Click Here To Learn More About Steve Carpenteri
With luck and good calling you may have already tagged your 2008 Maine wild turkey, in which case it’s time to hit the water with hook and line.
It can be quite a shock to be able to sleep in for an extra hour or two after getting into the woods before dawn in hopes of fooling a big gobbler. For many years I hunted turkeys in several states all through the month of May, and I can say with assurance that 30 days of 3:30 a.m. wake-ups can put a serious dent in your metabolic clock!
Now, however, is the time to enjoy what’s fast becoming one of the most popular angling sports in the U.S. From now through the end of June, the smallmouth bass fishing in Maine is world-class, to the point that many die-hard trout fishermen have traded in their waders and fly rods for a bass boat and a suitcase full of lures.
The attraction of smallmouths is easy to figure out the first time you catch one. Not only are bass aggressive and eager to strike a lure, they do not “nibble.” When a bass hits, your rod will bend double and you will know you have something on the line. These fish fight long and hard, jumping and splashing as they go, and when they come to the net they show an attitude that would put a World Boxing Federation champ to shame.
In spring, bass are found primarily along the shoreline of lakes and ponds. This is their annual spawning season, and in clear water you can easily see their circular nests, cleared of debris and packed with eggs, just a few feet from shore.
This is prime time for bass fishing because the fish are concentrated in shallow water and are in no mood for trespassers. The fish are in a major defense mode as they hover near their nests, and spend most of their time driving intruders away from their developing young. Of course, should you happen to reel a fluttering spinner or crankbait through their nests, they’ll hit it with authority. In fact, at this time of year bass will hit anything you throw. Once, many years ago, I was fishing Branns Mill Pond in Dover-Foxcroft with Dwight Smart of East Corinth, and the challenge was to find a lure the fish would not hit. We paddled around the entire pond and only changed lures when a fish hit. I literally tried everything in my tackle box (a two-tiered, three-shelved model) and caught a bass on everything in it!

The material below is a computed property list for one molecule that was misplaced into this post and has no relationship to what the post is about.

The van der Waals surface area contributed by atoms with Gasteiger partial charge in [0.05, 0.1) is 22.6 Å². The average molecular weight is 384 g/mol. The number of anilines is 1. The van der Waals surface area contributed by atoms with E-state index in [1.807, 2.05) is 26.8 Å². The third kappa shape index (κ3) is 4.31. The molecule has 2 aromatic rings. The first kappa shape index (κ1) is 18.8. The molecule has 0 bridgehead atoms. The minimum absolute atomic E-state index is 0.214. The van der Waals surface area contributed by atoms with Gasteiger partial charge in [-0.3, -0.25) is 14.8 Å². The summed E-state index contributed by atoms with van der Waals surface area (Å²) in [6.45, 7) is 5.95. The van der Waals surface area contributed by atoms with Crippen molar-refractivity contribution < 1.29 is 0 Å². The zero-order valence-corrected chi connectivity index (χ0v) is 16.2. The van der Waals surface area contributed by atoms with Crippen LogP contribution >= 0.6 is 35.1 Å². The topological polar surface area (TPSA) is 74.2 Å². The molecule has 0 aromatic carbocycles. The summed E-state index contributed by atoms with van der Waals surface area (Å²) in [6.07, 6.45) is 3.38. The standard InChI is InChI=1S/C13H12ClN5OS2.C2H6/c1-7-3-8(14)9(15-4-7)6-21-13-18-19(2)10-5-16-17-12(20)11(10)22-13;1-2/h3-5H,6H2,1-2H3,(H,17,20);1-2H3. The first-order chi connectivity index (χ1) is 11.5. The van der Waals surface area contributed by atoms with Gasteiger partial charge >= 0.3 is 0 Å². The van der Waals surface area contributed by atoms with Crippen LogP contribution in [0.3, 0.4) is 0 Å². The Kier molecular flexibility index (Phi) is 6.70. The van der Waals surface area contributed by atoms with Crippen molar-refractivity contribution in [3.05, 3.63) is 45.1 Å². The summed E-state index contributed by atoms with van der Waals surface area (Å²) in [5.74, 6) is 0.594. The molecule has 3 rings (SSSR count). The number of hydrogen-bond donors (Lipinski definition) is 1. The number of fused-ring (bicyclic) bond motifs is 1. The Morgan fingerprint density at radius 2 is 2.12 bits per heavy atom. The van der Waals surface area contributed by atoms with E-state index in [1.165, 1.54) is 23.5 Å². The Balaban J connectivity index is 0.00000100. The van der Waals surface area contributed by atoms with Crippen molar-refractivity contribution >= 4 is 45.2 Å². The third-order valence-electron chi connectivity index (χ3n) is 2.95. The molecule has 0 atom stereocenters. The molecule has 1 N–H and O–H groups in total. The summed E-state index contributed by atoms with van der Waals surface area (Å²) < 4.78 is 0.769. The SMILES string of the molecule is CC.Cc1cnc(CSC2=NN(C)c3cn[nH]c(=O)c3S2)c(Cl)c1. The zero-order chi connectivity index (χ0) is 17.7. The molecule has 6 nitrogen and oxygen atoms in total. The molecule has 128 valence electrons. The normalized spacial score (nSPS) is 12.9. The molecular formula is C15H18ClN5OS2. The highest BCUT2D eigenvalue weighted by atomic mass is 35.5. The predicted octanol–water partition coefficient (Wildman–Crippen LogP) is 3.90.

In those days I was a lure collector of sorts, but one does not need a wide variety of lures in order to catch fish with regularity. Over the years I narrowed my selection down to just four lure types: A gold Mepps bucktail spinner, a 1/8-ounce yellow Twistertail spinner, a Rebel imitation minnow and a fly-rod sized green frog Jitterbug. If you don’t have anything else in your tackle box, don’t worry – you won’t need anything else.
In fact, I have spent full days on most of our local rivers and lakes and rarely switched from the lure I snapped on for the first cast. I have fished Branns Mill add day with just a Twistertail, and have camped on the Piscataquis River for a weekend and never used anything but a gold Mepps spinner – and caught upwards of 100 fish a day! This is not because I am a great fisherman, but because bass are aggressive, feisty fish that do not require a great deal of finesse to fool. They see, they attack, they eat – that’s about the extent of their thought process.
If you are into trophy-class fish, now is the time to be out there. I have taken some of my biggest bass in mid-May and June, and in some places you wouldn’t think twice about. For example, one of my biggest bass ever (a 4-pounder) was taken in Nokomis Pond not 10 feet off shore. I lost two others that were even bigger (from the looks of their tail fins as they shucked the lure back to me!), and I have no doubt that fish over 5 pounds are in there as well.
One year I lost a fish in the Sebec River that was easily 6 pounds. It left the water with a great leap and splashed down like a sack of bricks – a really great fish, and all I had to show for it was a scratched Rebel with bent treble hooks – the fish simply tore itself off the hooks!
If you want to fish some of the deeper lakes in our area, try the Lakeview side of Schoodic Lake. Those in the know remember several submerged piers in the water a bit offshore, all that remain of an old dock that used to be there. The water is deep and cold, but some really big bass can be caught there, ideally by vertical jigging using a 1/4-ounce black or yellow jig. The last time I was out there (at dusk in a light rain) I caught a bass on every cast, and the smallest fish was a shade under 3 pounds.
There was a time when any Maine angler worth his salt would catch a bass and toss it onto shore for the raccoons to eat, but things have changed over the last few decades. Trout fishing has diminished in quality (despite valiant efforts by fisheries managers) and more people are turning to bass and other species for their fun. Catch a 3-pound bass on your standard trout-fishing tackle and you’ll quickly find out what all the excitement is about!
For details on all the great places to fish for bass in Maine, log onto the Maine Department of Inland Fisheries and Wildlife’s Web site at www.state.me.us/ifw/fishing/index.htm.
Would you like to read past issues of All Outdoors?
Click Here